William Shakespeare’s play The Merchant of Venice, a comedy-drama, includes well-known characters such as Antonio (the merchant), Shylock (moneylender), Portia (heiress to a fortune) and the noble-of-birth Bassanio (the most successful love-wise of Portia’s admirers), and also some very quotable lines, examples include “All that glisters is not gold...”, “If you prick us, do we not bleed?”, “Love is blind...”, “The quality of mercy is not strain'd...”, and – inspiring Vaughan Williams to Serenade Henry Wood – “The man that hath no music in himself ... Let no such man be trusted.”
The short-lived André Tchaikowsky (born 1935 in Warsaw as Robert Andrzej Krauthammer and who died aged forty-six in 1982 in Oxford, England) had plenty of music in him, and is best-remembered as a distinguished pianist (testified to through some fine recordings, wonderful Chopin Mazurkas are a notable illustration). As a composer, there is a handful of works, his magnum opus being this Shakespeare opera (lasting around one-hundred-and-fifty minutes, plus an interval), which he began in 1968 and virtually completed in the year of his death (Alan Boustead adding the few remaining bars). The Merchant of Venice was not staged until 2013, at Bregenz, and Welsh National Opera gave the UK premiere last year and now brings it to London for two performances.
Tchaikowsky was steeped in Shakespeare, even to the extent of willing that his skull be donated to the Royal Shakespeare Company, asking that it be used as Yorick (the deceased court jester, alas) in productions of Hamlet, which it has been, as held by David Tennant taking the title-role. As for Tchaikowsky’s Merchant opera, it’s terrific...
Something briefly Freudian bookends this staging, with much in between to relish. The production is good to look at, with two moveable mausoleum-like objects dominating the first Act. Antonio and Bassanio are friends (rather more than that for the former, it turns out). The latter needs funds to pursue Portia. Antonio’s capital is tied up but he takes a loan from Shylock to pass to Bassanio, and in doing so agrees to unusual conditions should he default. Meanwhile Jessica, Shylock’s daughter, escapes her father’s tyrannical clutches and elopes with Lorenzo, stealing money and valuables in the process. Shylock is enraged, while Antonio is heartbroken at Bassanio leaving – both states expressed fully in the music.
Tchaikowsky’s score is colourful and characterising. consistently engaging. References, to various degrees, to Prokofiev, Britten, Tippett, Barber, Hindemith and (particularly) Berg might be apparent, and not forgetting Humphrey Searle, a vibrant disciple of the Second Viennese School (he studied with Webern). If this seems too eclectic a mix, then Tchaikowsky ensures a rigorous and seamless approach and avoids any charges of ‘thieving magpie’ composition. There’s wit, too, especially in Act Two when a bassoon is given a few notes of Beethoven (‘rescue’) and then Tchaikovsky (‘fate’) to reckon a smile from the listener.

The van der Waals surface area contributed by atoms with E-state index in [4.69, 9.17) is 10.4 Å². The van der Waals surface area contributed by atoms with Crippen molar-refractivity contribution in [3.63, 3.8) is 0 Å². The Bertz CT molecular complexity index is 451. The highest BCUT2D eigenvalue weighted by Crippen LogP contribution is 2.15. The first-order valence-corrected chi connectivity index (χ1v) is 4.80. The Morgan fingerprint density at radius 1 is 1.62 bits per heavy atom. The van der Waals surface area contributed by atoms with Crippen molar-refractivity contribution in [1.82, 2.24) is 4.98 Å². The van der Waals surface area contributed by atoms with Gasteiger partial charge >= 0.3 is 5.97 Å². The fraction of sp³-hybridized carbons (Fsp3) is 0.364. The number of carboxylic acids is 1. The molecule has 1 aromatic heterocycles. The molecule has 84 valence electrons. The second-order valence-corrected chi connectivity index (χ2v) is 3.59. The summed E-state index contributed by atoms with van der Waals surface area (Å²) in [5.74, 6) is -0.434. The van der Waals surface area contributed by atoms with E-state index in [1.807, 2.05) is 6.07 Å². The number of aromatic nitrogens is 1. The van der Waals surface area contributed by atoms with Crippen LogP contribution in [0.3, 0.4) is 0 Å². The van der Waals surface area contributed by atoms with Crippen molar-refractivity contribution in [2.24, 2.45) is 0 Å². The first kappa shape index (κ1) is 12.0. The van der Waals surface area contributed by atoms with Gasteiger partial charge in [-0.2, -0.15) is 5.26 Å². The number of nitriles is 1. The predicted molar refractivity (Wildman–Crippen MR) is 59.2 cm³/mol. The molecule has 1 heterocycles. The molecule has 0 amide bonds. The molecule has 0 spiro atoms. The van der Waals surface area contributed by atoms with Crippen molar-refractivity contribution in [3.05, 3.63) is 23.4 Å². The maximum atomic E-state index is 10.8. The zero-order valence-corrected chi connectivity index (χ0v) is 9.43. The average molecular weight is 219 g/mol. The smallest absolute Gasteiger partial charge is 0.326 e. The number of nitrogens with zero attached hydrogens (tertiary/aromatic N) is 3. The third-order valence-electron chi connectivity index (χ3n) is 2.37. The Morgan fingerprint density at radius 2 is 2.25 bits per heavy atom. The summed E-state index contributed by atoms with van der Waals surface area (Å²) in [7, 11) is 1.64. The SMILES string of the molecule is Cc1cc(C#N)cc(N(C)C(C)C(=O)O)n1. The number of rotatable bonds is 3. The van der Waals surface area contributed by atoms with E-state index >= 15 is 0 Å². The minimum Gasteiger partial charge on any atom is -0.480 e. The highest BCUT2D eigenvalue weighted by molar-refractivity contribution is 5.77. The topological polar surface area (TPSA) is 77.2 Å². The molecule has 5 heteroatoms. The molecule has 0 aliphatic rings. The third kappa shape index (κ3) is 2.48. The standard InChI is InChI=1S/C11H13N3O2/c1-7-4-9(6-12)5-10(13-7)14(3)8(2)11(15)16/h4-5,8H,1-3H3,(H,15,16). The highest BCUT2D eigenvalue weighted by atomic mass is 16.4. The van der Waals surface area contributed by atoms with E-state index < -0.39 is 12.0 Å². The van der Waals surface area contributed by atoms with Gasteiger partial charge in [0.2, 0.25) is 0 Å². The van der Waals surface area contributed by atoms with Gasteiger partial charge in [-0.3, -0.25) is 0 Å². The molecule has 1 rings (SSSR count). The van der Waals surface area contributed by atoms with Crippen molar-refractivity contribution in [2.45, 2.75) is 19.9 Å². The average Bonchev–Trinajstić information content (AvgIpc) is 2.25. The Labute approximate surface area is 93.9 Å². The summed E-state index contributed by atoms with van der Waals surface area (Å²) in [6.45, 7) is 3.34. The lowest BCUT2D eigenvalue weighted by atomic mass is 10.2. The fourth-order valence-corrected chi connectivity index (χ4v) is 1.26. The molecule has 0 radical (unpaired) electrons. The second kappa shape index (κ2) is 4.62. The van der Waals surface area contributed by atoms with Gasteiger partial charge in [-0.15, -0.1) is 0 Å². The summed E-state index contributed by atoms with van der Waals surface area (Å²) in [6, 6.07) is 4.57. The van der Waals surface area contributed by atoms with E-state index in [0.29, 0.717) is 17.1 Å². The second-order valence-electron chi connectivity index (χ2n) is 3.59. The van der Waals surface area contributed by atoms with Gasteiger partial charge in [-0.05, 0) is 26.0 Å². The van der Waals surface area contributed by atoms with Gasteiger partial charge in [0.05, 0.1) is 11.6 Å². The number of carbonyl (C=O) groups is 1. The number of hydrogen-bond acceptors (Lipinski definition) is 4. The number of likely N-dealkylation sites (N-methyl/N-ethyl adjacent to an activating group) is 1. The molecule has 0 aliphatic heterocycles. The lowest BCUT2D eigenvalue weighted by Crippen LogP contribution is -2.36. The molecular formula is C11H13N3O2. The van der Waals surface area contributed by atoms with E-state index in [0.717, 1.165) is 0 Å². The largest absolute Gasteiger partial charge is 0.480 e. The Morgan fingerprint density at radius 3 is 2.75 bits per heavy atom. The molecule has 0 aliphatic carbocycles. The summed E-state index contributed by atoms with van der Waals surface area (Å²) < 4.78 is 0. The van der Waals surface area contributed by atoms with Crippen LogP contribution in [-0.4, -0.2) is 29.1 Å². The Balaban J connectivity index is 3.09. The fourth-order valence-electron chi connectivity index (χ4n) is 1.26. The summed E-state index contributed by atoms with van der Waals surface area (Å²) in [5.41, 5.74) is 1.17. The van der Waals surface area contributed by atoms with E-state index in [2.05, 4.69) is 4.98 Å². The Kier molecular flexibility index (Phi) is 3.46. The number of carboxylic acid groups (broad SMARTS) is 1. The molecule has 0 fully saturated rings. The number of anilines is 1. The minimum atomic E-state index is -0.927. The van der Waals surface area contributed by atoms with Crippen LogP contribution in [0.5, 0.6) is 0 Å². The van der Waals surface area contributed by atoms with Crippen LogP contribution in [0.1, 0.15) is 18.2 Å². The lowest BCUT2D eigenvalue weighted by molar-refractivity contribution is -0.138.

And in that second Act we meet the fair Portia living a film-star lifestyle, if longing for Cupid’s arrow – attended to by a butler and maids, and accompanied by her secretarial sidekick Nerissa. The music is alluring and the set handsome, including a symbolic maze, as royal hopefuls try and fail to win her hand (despite the Moroccan prince giving an athletic display). Bassanio does much better, as does Gratiano (Bassanio’s gentleman’s gentlemen) with Nerissa; she exhausts him! Jessica and Lorenzo arrive, so too a letter from Antonio advising that his ships and therefore his wealth are lost and that he must meet Shylock’s deadly demand.
Back in Venice for Act Three, Shylock remains anxious and angry – the orchestra makes this clear with an intense outpouring – whereas Antonio is dishevelled and forlorn. Cue the return of Bassanio, a musically ecstatic reunion. There follows an engrossing and dramatic hearing in front of a “your grace” who is keen that Shylock retracts his barbaric requirements, but he launches an impassioned defence, refuses the now-found monies, and prepares to undertake his own surgery. There arrives a “doctor of law”, a man. It’s the unrecognised Portia. With eloquence, to soul-grabbing music, she finds the caveat within the men’s agreement that “not a drop a blood” must be spilled ... and it all unravels for Shylock: the Jew has lost to the Christians, Antonio is returned to riches if not, as he would wish, Bassanio.
There follows a searing orchestral interlude that leads to the Epilogue – centred on lost and found rings – a nocturnal episode with a large moon as backdrop. This may be the theatrical weak-point of the opera, for all that Tchaikowsky’s writing remains deft and imaginative, although the very end, a warm chord fading into the dawn of a new day, is very effective and curiously poignant.
Much then to discover in this production that is well-managed and (in every sense) -choreographed. The cast is excellent, so it is invidious to pick out Lester Lynch’s dynamic Shylock and Sarah Castle’s inviting Portia, and maybe a little mean-spirited to mention that for all his artistry Martin Wölfel’s countertenor Antonio can be rather under-projected. The splendid members of the Chorus represent Venetian supernumeraries, and, in the pit, and out of it (there’s a brief episode in Act Two requiring a Renaissance ensemble that includes harpsichord, recorder and drum), the Orchestra of Welsh National Opera plays with skill and dedication under the assured conducting of Lionel Friend, a seasoned hand with music new, rare and complex.
If (like me) you have so far missed André Tchaikowsky’s Merchant of Venice – powerful, moving, involving, compassionate – there is another chance: so, grab a gondola to Covent garden and go see ... well-worth the entrance fee, which is not Shylock’s “pound of flesh”. There is also a EuroArts DVD of the staging in Bregenz.